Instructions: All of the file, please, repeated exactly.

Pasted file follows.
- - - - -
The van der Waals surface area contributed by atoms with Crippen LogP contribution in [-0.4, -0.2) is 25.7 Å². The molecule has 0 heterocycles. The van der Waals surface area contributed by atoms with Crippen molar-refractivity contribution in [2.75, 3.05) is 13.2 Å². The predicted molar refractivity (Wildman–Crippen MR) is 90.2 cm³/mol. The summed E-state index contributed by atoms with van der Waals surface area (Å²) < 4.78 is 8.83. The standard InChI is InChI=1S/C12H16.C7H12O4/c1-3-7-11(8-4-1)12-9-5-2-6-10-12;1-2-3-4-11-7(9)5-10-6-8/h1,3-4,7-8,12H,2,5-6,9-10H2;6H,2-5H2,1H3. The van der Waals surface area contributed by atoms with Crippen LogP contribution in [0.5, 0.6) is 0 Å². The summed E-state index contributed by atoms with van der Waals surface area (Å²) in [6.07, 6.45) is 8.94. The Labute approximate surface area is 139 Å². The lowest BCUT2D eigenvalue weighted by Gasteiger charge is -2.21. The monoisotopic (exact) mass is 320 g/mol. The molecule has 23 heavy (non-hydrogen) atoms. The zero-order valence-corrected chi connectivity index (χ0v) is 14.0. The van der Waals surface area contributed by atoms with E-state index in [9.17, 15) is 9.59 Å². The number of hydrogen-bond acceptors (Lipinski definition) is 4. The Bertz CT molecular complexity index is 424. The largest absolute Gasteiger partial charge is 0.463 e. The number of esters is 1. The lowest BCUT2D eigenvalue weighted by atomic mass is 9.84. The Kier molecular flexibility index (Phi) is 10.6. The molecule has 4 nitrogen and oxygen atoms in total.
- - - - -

The van der Waals surface area contributed by atoms with Crippen LogP contribution in [-0.4, -0.2) is 25.7 Å². The molecule has 0 heterocycles. The van der Waals surface area contributed by atoms with Crippen molar-refractivity contribution in [2.75, 3.05) is 13.2 Å². The predicted molar refractivity (Wildman–Crippen MR) is 90.2 cm³/mol. The summed E-state index contributed by atoms with van der Waals surface area (Å²) < 4.78 is 8.83. The standard InChI is InChI=1S/C12H16.C7H12O4/c1-3-7-11(8-4-1)12-9-5-2-6-10-12;1-2-3-4-11-7(9)5-10-6-8/h1,3-4,7-8,12H,2,5-6,9-10H2;6H,2-5H2,1H3. The van der Waals surface area contributed by atoms with Crippen LogP contribution in [0.5, 0.6) is 0 Å². The summed E-state index contributed by atoms with van der Waals surface area (Å²) in [6.07, 6.45) is 8.94. The Labute approximate surface area is 139 Å². The lowest BCUT2D eigenvalue weighted by Gasteiger charge is -2.21. The monoisotopic (exact) mass is 320 g/mol. The molecule has 23 heavy (non-hydrogen) atoms. The zero-order valence-corrected chi connectivity index (χ0v) is 14.0. The van der Waals surface area contributed by atoms with E-state index in [9.17, 15) is 9.59 Å². The number of hydrogen-bond acceptors (Lipinski definition) is 4. The Bertz CT molecular complexity index is 424. The largest absolute Gasteiger partial charge is 0.463 e. The number of esters is 1. The lowest BCUT2D eigenvalue weighted by atomic mass is 9.84. The Kier molecular flexibility index (Phi) is 10.6. The molecule has 4 nitrogen and oxygen atoms in total.